ALBANY, N.Y. (NEWS10) – Next time you see a flock of birds in flight, give some thought to their trail. This week, the New York State Department of Environmental Conservation announced the completion of a trail of its own – one that tracks birds all across the state.
On Thursday, the DEC announced the completion of the final three segments of the New York State Birding Trail. The trail is a pathway connecting areas of the state unified by a range of bird species and opportunities for birding enthusiasts. The path now contains over 300 birding trail locations and 450 bird species.
“The completion of the trail map is just the beginning,” said DEC Commissioner Basil Seggos. “We look forward to working with our many birding partners for years to come to help residents and visitors enjoy the unique and special opportunities for birding found only here in New York State.”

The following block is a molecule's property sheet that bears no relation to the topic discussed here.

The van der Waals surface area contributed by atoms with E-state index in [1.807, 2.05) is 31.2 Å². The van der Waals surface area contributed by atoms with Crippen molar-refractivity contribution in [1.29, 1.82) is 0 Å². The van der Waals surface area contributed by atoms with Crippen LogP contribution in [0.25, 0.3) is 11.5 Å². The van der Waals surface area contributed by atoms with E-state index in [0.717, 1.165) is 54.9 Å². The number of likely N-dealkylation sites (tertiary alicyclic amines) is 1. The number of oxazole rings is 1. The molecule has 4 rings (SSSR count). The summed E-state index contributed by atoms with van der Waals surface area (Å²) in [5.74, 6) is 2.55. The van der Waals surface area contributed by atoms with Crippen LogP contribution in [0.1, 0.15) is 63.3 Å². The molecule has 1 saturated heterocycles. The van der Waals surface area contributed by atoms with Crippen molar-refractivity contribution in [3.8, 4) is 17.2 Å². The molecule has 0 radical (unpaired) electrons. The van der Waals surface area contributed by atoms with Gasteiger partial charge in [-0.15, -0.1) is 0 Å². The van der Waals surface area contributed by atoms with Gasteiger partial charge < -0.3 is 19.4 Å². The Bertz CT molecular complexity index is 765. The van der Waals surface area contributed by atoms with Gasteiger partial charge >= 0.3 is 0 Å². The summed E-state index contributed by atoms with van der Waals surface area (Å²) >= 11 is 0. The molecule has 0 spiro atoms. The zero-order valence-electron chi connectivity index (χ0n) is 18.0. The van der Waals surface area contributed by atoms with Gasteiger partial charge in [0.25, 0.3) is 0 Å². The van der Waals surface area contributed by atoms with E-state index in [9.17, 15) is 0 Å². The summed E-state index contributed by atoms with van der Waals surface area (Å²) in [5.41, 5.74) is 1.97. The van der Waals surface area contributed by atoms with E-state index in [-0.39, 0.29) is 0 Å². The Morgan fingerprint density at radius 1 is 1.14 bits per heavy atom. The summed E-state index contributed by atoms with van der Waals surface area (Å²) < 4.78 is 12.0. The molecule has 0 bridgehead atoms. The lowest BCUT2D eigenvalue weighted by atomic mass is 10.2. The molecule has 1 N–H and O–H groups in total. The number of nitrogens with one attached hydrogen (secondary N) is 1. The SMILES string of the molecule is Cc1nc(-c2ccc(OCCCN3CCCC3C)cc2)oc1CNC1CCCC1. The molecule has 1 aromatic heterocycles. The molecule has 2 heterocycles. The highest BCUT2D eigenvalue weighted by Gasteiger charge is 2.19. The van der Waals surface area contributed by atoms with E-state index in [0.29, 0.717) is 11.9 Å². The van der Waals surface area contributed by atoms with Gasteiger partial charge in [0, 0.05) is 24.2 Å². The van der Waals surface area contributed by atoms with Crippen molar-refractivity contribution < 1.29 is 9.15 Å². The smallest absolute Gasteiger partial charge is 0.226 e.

The new sections of trail include Adirondacks-North Country, Catskills and Southern Tier segments. Each one covers parts of different counties, and its own bird species. Those include:
- Adirondacks-North Country
- 41 locations, mix of private and public lands
- Clinton, Essex, Franklin, Fulton, Hamilton, Herkimer, Lewis, Montgomery, St. Lawrence, Jefferson and Warren counties
- Adirondack Mountains play host to species including loons, boreal chickadees, Canada Jay
- 23 locations on public lands
- Delaware, Greene, Schoharie, Sullivan and Ulster counties
- Forest preserve, state park lands and the Ashokan Rail Trail
- Southern Tier
- 34 locations
- Allegany, Broome, Cattaraugus, Chautauqua, Chemung, Schuyler, Steuben and Tioga counties
- Watkins Glen State Park, Rock City, McCarty Hill state forests
“Avid bird watchers are rewarded with a variety of beautiful colors and calls in our state parks,” said New York State Parks Commissioner Erik Kulleseid. “Our trails are habitats that attract birds and bird watchers alike. This partnership will enable more New Yorkers to see and enjoy all that we have to offer.”
The completed New York State Birding Trail reaches as far south as Long Island. A full map of the trail can be found through the DEC online.